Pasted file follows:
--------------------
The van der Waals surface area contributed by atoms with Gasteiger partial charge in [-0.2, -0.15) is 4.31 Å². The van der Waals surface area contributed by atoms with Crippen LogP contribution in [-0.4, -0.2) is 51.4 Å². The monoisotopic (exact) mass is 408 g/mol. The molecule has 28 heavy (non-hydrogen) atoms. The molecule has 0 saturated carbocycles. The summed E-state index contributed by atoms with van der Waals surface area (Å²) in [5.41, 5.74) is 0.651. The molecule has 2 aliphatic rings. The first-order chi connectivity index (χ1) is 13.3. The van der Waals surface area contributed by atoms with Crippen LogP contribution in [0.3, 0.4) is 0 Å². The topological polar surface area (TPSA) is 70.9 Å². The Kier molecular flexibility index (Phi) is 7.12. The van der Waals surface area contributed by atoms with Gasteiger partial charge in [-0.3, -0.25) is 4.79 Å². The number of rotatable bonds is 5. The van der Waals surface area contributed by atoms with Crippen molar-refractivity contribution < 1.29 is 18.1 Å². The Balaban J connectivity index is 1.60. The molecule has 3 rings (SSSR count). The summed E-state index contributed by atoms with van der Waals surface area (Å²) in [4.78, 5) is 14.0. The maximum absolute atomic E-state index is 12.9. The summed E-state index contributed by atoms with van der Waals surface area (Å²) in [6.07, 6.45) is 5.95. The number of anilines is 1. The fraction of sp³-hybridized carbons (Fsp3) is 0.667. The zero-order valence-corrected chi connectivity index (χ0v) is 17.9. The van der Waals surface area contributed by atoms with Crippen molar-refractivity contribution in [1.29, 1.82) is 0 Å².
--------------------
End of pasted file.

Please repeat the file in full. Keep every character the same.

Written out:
The van der Waals surface area contributed by atoms with Gasteiger partial charge in [-0.2, -0.15) is 4.31 Å². The van der Waals surface area contributed by atoms with Crippen LogP contribution in [-0.4, -0.2) is 51.4 Å². The monoisotopic (exact) mass is 408 g/mol. The molecule has 28 heavy (non-hydrogen) atoms. The molecule has 0 saturated carbocycles. The summed E-state index contributed by atoms with van der Waals surface area (Å²) in [5.41, 5.74) is 0.651. The molecule has 2 aliphatic rings. The first-order chi connectivity index (χ1) is 13.3. The van der Waals surface area contributed by atoms with Crippen LogP contribution in [0.3, 0.4) is 0 Å². The topological polar surface area (TPSA) is 70.9 Å². The Kier molecular flexibility index (Phi) is 7.12. The van der Waals surface area contributed by atoms with Gasteiger partial charge in [-0.3, -0.25) is 4.79 Å². The number of rotatable bonds is 5. The van der Waals surface area contributed by atoms with Crippen molar-refractivity contribution < 1.29 is 18.1 Å². The Balaban J connectivity index is 1.60. The molecule has 3 rings (SSSR count). The summed E-state index contributed by atoms with van der Waals surface area (Å²) in [4.78, 5) is 14.0. The maximum absolute atomic E-state index is 12.9. The summed E-state index contributed by atoms with van der Waals surface area (Å²) in [6.07, 6.45) is 5.95. The number of anilines is 1. The fraction of sp³-hybridized carbons (Fsp3) is 0.667. The zero-order valence-corrected chi connectivity index (χ0v) is 17.9. The van der Waals surface area contributed by atoms with Crippen molar-refractivity contribution in [1.29, 1.82) is 0 Å².